Early details on RPS
Sounds pretty interesting even without the setting. Highlights:
-Real-time, though apparently slow-paced enough for careful planning. Ship behaviour can be programmed in advance. An example is given about how damaged the ship should be before firing up the Gellar fields and retreating into the Warp. No word on what else can be chosen, though reasonable guesses would be target priorities and preferred ranges.
-Dynamic campaign. The campaign map is an Imperial region being invaded by Chaos, Ork and Eldar fleets and your job is to hold it (because the idea of a not-Imperium campaign is still too complicated for developers, apparently). At least to start with. It sounds like there's going to be a plot beyond not losing worlds as things progress
-Exterminatus! Planets left conquered by the enemy for too long will be virus-bombed, fire-bombed, then virus-bombed again for good measure before regular bombing commences. What's a few billion lives compared to not letting the Eldar have some resources?
-Persistent and upgradable units. So you too can cry bitter tears when some important battleship you've been upgrading to be the pride of your fleet explodes. If you let the crew get to escape pods then they can improve another ship later.
-System damage. Specific bits of ships will be targetable for various effects. This sounds like the one good feature Empire at War had, where you were able to shoot a big enough ship's components off and watch as an once-impressive battleship was reduced to a barely-mobile crate unable to harm anything larger than a fighter.
-Ship captains with personality. I'm going to quote a few paragraphs here because it's the thing that got my attention:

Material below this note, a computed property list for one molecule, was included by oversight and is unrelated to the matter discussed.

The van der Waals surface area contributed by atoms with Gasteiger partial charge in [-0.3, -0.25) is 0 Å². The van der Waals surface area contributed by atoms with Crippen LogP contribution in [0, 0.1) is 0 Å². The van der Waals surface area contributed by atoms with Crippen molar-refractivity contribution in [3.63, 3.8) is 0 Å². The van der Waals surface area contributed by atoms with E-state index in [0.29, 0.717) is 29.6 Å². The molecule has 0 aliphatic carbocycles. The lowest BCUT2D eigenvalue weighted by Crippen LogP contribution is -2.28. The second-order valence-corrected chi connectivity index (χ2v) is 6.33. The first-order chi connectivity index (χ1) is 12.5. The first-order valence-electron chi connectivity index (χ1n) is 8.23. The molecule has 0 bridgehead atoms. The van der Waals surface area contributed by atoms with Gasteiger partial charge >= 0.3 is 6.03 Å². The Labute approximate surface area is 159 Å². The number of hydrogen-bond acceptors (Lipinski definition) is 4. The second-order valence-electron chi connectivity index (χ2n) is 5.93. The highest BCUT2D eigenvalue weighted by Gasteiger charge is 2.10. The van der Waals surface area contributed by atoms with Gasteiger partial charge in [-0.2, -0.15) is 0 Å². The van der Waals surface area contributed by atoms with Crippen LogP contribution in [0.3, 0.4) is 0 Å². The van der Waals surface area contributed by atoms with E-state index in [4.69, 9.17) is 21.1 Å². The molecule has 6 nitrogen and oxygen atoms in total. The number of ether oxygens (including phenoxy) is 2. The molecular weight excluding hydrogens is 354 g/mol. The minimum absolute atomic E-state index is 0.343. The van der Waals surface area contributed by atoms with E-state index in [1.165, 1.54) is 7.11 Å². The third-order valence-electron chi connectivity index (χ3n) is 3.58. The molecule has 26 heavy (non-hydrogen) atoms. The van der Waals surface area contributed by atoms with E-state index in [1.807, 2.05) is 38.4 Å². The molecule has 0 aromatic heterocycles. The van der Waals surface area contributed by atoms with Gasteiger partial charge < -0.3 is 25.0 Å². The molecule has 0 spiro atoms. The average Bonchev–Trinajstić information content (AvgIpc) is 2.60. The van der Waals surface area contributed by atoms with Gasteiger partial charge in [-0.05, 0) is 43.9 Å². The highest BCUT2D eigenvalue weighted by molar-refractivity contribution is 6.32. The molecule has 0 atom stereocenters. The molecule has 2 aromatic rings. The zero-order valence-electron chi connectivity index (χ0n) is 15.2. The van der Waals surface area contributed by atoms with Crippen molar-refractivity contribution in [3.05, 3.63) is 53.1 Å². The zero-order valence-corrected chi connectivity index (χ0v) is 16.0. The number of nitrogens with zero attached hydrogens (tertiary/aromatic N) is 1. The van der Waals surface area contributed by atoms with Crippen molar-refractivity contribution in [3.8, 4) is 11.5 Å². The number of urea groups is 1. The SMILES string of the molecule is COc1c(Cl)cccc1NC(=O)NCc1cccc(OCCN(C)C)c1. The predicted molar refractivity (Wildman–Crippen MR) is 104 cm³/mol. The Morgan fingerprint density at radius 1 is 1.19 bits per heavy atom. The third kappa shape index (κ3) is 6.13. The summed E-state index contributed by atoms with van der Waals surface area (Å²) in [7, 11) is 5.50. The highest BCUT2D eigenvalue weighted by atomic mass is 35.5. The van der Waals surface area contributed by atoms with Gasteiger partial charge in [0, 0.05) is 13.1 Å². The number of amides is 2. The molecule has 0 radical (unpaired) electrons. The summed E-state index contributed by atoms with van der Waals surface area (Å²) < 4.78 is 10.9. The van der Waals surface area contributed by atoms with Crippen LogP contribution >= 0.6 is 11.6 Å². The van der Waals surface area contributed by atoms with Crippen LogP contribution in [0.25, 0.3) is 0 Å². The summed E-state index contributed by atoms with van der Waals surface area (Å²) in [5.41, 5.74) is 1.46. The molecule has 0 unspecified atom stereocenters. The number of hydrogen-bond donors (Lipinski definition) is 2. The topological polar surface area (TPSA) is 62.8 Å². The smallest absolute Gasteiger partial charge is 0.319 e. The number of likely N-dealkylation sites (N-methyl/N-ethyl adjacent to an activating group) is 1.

As an example, Tindalos showed a set of disengagement options, instructing a captain to pull out of combat when his ship had taken a certain amount of damage. Perhaps you want him to disengage early because you’ve spent a fortune upgrading his weapons systems, or because the crew are particularly talented and should definitely live to fight another day. Whatever the case, as soon as the threshold is reached, he should activate his warp drive and scarper.
A particularly brave captain might refuse the order, however, insisting that his crew be reduced to space dust rather than retreating. At this point, you have a choice – allow him to follow his dreams of glory/death, or put your foot down and force obedience. If you choose the former course, dissent within the ranks will grow and other captains will become more likely to rebel against orders, but if you rattle the chain of command, a ‘Blame’ point will be assigned to the captain. If he accrues three, he’s for the chop, publicly executed to set an example. All glory to the Emperor.
Executing a captain means that all of his experience and skills are lost, which is a bad thing. But, on the flip side, all dissent vanishes when an execution takes place, so all other captains should be a little more obedient, at least for a while. It’s not clear how many personality types the final game will contain but the friction between player-set behaviours and occasional disobedience should make the scale of battles easier to manage while ensuring there are difficult choices to make as conflict develops.
If this turns out poorly, I'll be sad. No word on whether it will use the fact that space is three dimensional.
Lo, let be it, for now when Tuesday then cometh with not again, be it another less more it be. Be faith giveth whence came me unto, yet not needeth for unto me, for yet be learn to be. -Zinglon